So, a couple of pieces of work to do first: Synology only recently introduced NFS support for VAAI primitives in their DSM software (specifically, Full File Clone and Reserve Space), so you’ll want to make sure you’re on at least DSM 5.1-5004. You’ll also want to download the Synology NFS Plug-in for VMware VAAI from Synology’s website. You can find it on the Downloads page for your storage unit. I’ll show you how to install it a little later in this post.
First, let’s configure the storage to do LACP. On the Synology, open up the Control Panel – Network – Network Interface. You’ll see here that I have four live network connections. LAN1-3 will be our storage traffic plugged into our storage switch, and LAN4 will be our management interface, plugged into our management network.
Click on the Create button and, doing your best Ian Fleming impression, I want you to Create Bond. You’ll select IEEE802.3ad Dynamic Link Aggregation. Select your interfaces to add to the group, then select your IP addressing (Static or DHCP). Make sure you set your Jumbo Frames and MTU here, if you’re using it.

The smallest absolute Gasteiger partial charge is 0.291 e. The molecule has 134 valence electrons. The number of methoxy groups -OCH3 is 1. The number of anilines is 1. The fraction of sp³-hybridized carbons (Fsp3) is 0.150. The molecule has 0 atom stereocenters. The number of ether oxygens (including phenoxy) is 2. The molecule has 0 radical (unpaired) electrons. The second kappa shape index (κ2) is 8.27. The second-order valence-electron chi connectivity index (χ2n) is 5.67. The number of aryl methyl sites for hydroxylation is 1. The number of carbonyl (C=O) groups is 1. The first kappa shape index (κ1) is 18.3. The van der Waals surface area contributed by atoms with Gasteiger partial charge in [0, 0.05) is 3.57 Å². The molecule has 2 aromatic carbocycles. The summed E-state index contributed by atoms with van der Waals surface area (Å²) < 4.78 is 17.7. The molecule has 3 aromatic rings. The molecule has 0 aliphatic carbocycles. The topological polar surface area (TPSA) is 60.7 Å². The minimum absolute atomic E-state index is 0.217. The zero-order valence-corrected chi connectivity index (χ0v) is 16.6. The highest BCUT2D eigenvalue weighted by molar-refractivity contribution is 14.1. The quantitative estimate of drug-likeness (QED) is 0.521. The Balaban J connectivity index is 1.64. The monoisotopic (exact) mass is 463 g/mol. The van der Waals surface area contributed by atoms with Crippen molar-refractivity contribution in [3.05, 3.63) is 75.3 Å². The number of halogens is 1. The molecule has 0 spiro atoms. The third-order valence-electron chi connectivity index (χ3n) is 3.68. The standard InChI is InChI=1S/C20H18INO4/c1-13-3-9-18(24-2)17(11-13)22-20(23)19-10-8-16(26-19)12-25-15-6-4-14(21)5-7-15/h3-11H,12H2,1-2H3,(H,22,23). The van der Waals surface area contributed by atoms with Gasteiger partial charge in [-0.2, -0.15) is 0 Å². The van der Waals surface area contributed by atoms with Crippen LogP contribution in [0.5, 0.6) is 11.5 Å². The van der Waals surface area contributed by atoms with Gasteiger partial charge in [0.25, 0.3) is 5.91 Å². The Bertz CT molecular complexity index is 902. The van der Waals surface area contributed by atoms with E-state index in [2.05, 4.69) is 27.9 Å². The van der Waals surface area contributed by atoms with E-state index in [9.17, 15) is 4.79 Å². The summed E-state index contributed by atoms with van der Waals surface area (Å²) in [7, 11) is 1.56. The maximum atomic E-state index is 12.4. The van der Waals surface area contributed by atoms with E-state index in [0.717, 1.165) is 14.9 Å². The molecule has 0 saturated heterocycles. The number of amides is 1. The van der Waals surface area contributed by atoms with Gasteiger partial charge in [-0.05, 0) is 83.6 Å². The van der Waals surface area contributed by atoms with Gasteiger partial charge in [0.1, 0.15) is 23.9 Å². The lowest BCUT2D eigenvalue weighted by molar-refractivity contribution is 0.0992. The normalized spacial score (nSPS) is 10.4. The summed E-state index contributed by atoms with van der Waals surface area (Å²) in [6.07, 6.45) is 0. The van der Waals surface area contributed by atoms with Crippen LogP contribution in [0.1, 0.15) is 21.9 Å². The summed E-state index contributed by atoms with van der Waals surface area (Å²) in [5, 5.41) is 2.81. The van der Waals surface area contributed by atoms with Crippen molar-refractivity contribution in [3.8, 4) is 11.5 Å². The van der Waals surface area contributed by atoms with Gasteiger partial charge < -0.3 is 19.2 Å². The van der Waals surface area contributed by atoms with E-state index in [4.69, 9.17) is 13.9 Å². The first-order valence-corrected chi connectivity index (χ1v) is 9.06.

Hit apply, then go back to the Network Interfaces screen to check your work.
Next, let’s go to our switch and configure the port channel.
In the image above, you can see the three ports I’ve assigned to the port channel, and the channel group itself. You may or may not need the vlan membership, depending on your environment. We add nonegotiate so it doesn’t try negotiate trunk mode, and portfast to bring the port up as quickly as possible.